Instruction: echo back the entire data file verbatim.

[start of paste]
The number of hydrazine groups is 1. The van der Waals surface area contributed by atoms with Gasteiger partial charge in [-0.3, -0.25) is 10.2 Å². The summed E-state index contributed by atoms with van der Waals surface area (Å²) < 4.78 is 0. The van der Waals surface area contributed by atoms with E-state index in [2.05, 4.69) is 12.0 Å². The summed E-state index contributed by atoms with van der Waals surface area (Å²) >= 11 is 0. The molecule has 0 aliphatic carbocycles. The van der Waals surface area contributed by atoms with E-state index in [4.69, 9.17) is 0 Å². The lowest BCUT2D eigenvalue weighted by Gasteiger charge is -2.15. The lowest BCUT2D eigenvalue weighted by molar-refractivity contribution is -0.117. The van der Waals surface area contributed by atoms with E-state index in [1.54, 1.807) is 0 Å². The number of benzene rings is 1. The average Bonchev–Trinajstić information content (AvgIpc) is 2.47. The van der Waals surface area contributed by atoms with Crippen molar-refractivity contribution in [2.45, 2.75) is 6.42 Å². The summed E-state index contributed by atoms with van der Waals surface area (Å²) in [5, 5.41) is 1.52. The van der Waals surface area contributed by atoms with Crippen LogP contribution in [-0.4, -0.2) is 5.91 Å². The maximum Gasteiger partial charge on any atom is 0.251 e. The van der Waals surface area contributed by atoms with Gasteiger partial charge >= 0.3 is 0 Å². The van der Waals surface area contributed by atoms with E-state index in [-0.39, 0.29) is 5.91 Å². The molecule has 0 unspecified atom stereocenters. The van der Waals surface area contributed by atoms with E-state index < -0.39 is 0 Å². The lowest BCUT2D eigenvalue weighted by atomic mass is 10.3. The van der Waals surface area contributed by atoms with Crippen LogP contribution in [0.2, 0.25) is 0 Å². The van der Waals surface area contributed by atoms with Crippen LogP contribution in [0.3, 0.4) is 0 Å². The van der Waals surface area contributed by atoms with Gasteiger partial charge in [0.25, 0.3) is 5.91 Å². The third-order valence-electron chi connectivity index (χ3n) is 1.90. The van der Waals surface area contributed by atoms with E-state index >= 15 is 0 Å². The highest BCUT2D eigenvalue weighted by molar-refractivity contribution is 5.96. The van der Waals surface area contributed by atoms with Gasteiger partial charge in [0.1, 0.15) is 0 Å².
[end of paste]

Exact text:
The number of hydrazine groups is 1. The van der Waals surface area contributed by atoms with Gasteiger partial charge in [-0.3, -0.25) is 10.2 Å². The summed E-state index contributed by atoms with van der Waals surface area (Å²) < 4.78 is 0. The van der Waals surface area contributed by atoms with E-state index in [2.05, 4.69) is 12.0 Å². The summed E-state index contributed by atoms with van der Waals surface area (Å²) >= 11 is 0. The molecule has 0 aliphatic carbocycles. The van der Waals surface area contributed by atoms with E-state index in [4.69, 9.17) is 0 Å². The lowest BCUT2D eigenvalue weighted by Gasteiger charge is -2.15. The lowest BCUT2D eigenvalue weighted by molar-refractivity contribution is -0.117. The van der Waals surface area contributed by atoms with E-state index in [1.54, 1.807) is 0 Å². The number of benzene rings is 1. The average Bonchev–Trinajstić information content (AvgIpc) is 2.47. The van der Waals surface area contributed by atoms with Crippen molar-refractivity contribution in [2.45, 2.75) is 6.42 Å². The summed E-state index contributed by atoms with van der Waals surface area (Å²) in [5, 5.41) is 1.52. The van der Waals surface area contributed by atoms with Crippen LogP contribution in [-0.4, -0.2) is 5.91 Å². The maximum Gasteiger partial charge on any atom is 0.251 e. The van der Waals surface area contributed by atoms with Gasteiger partial charge >= 0.3 is 0 Å². The van der Waals surface area contributed by atoms with E-state index in [-0.39, 0.29) is 5.91 Å². The molecule has 0 unspecified atom stereocenters. The van der Waals surface area contributed by atoms with E-state index < -0.39 is 0 Å². The lowest BCUT2D eigenvalue weighted by atomic mass is 10.3. The van der Waals surface area contributed by atoms with Crippen LogP contribution in [0.2, 0.25) is 0 Å². The van der Waals surface area contributed by atoms with Crippen LogP contribution in [0.3, 0.4) is 0 Å². The van der Waals surface area contributed by atoms with Gasteiger partial charge in [0.25, 0.3) is 5.91 Å². The third-order valence-electron chi connectivity index (χ3n) is 1.90. The van der Waals surface area contributed by atoms with E-state index >= 15 is 0 Å². The highest BCUT2D eigenvalue weighted by molar-refractivity contribution is 5.96. The van der Waals surface area contributed by atoms with Gasteiger partial charge in [0.1, 0.15) is 0 Å².